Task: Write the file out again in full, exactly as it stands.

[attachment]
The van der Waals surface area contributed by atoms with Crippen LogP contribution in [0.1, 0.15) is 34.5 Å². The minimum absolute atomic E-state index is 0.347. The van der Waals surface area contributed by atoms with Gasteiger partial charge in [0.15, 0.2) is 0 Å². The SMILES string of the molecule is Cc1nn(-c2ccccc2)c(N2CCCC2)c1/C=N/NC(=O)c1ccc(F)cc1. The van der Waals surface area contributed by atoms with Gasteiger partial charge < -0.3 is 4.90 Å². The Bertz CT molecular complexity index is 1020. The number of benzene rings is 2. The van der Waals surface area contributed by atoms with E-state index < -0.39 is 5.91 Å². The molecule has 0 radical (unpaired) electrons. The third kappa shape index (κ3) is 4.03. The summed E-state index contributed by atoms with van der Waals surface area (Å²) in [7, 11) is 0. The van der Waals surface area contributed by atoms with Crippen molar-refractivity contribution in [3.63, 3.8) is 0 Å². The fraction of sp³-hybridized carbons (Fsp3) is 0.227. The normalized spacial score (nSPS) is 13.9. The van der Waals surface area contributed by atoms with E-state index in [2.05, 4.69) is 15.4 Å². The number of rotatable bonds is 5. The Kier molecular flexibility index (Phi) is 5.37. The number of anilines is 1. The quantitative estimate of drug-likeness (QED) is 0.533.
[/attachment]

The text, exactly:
The van der Waals surface area contributed by atoms with Crippen LogP contribution in [0.1, 0.15) is 34.5 Å². The minimum absolute atomic E-state index is 0.347. The van der Waals surface area contributed by atoms with Gasteiger partial charge in [0.15, 0.2) is 0 Å². The SMILES string of the molecule is Cc1nn(-c2ccccc2)c(N2CCCC2)c1/C=N/NC(=O)c1ccc(F)cc1. The van der Waals surface area contributed by atoms with Gasteiger partial charge < -0.3 is 4.90 Å². The Bertz CT molecular complexity index is 1020. The number of benzene rings is 2. The van der Waals surface area contributed by atoms with E-state index < -0.39 is 5.91 Å². The molecule has 0 radical (unpaired) electrons. The third kappa shape index (κ3) is 4.03. The summed E-state index contributed by atoms with van der Waals surface area (Å²) in [7, 11) is 0. The van der Waals surface area contributed by atoms with Crippen molar-refractivity contribution in [3.63, 3.8) is 0 Å². The fraction of sp³-hybridized carbons (Fsp3) is 0.227. The normalized spacial score (nSPS) is 13.9. The van der Waals surface area contributed by atoms with E-state index in [2.05, 4.69) is 15.4 Å². The number of rotatable bonds is 5. The Kier molecular flexibility index (Phi) is 5.37. The number of anilines is 1. The quantitative estimate of drug-likeness (QED) is 0.533.